The flash memory of a microcontroller may be rewritten with the use of a device called a flash programmer. When we talk about a "program," we're referring to a piece of code that has been created, compiled, and sent to the microcontroller so that it may be run.
Why Do We Want to Program the Flash Memory of Microcontrollers?
Flash programmers are used to programming a wide variety of flash devices available in many different packages. Flash memory is a non-volatile memory type that can be electrically erased and reprogrammed repeatedly.
The three common microcontroller storage forms are read-only memory (ROM), random-access memory (RAM), and erasable programmable.
Flash is a non-volatile kind of memory, meaning that the data stored in it will be accessible even if the microcontroller is powered off. RAM, or random access memory, temporarily stores data while a program is being actively performed. Like Flash, EEPROM can't be accidentally erased. Flash memory is the more popular and crucial of the two nonvolatile memories because it is faster and more plentiful.
Microcontrollers need a program to be stored in memory before they can run it. The data (the program) from memory is sent to the CPU for processing after being stored there. While a program is being performed, the RAM stores runtime data, such as the results of any mathematical computations or state changes.
In order for the microcontroller to boot the program, the Flash memory must be programmed. The microcontroller will not run the code until that time comes. The benefit of flash programming is that after the microcontroller has been properly programmed, the program is safe even if power is suddenly cut off to the microcontroller, whether purposely or accidentally.
Therefore, the program would still be usable if we restored its power. To understand how a computer operates, consider the following. It doesn't matter how many times we power it down and back up, the operating system will always load successfully. Since the operating system is stored in nonvolatile memory, it will always be accessible to the processor.
So now you should know why, in order to program a microcontroller, we need a flash programmer. We need a way to program the microcontroller's flash memory so that it can store the program that we want the microcontroller to execute.
A flash programmer is a pretty specialized type of hardware. It normally is specific to a family of microcontrollers because they have different hardware architectures. Thus, if we're dealing with FM or PSoC microcontrollers, we must have a specialized flash programmer who deals with them. If we're dealing with iMotion MCUs, we need a flash programmer that can program both the ARM and MCE cores. And depending on how much the architectures of microcontrollers differ within a brand of microcontrollers, we may need different flash programming procedures for each type of core. You can always do some research to see what type of flash programmer is required for your specific microcontroller.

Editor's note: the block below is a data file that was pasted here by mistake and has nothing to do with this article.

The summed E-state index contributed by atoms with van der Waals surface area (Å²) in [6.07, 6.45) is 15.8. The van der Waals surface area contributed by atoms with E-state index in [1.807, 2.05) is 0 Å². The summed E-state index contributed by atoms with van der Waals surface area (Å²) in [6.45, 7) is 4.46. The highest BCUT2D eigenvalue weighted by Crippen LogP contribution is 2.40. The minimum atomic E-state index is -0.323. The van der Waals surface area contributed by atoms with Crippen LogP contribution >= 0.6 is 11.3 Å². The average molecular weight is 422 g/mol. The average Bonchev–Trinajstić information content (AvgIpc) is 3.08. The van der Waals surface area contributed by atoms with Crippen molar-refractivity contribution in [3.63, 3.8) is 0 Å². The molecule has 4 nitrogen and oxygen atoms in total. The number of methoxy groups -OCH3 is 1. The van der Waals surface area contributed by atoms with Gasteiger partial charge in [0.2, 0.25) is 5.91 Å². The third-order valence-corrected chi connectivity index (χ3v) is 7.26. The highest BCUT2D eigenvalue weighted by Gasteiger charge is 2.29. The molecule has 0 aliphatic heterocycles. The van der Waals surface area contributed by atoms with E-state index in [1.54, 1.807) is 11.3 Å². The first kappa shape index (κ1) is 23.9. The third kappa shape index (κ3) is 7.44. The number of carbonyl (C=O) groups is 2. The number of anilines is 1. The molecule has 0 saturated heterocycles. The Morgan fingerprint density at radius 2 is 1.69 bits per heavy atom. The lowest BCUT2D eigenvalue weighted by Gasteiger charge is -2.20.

The flash programmers for Infineon/Cypress Semiconductor's FM, and PSoC MCUs offer a wide variety of features, not only do they support JTAG, and SWD communication, but they can also be used with Up to 64 programmers, which can be connected over USB to one PC.
It has an easy-to-use GUI that allows the user to easily configure all necessary options (GUI on Windows only) with an extensive memory option that includes selecting erase, program, and verify. Select flash data can be retained across programming sequences.
You can monitor current consumption and voltage in real-time, drag and select an area of interest (app test duration) with an estimated yearly battery load in Ampere hours.
The CMSIS-DAP 2.0 ARM Debugger Power supply from adapter available, up to 200mA, is available on XStream-Iso and XStreamPro-Iso ARM programmers (FP/GP-ARM or X). USB-FPA (gray adapter) is not supported and supports any CMSIS-DAP 2.0 capable IDE. It is tested on the latest IAR EWARM, and Keil uVision IDEs.
As for standalone programming, it includes an auto program with a green GO button, which can be configured to Auto Program when a defined voltage range is detected on Vcc-Out (pin 2) or Vcc-Sense (pin 4). Pre-select which image will be used for programming and serialization quota support.
As you can see, the flash programmers for Infineon/Cypress Semiconductor's FM, and PSoC MCUs are a comprehensive solution for your needs. For more information or if you’re ready for your own Infineon/Cypress Semiconductor's FM, and PSoC MCUs, visit the link below.
For all your flash programming needs, visit Elprotronic Inc… We offer flash programming solutions for various embedded MCUs. We deliver quality and reliable production programmers that provide top performance and software flexibility for low- and high-volume production.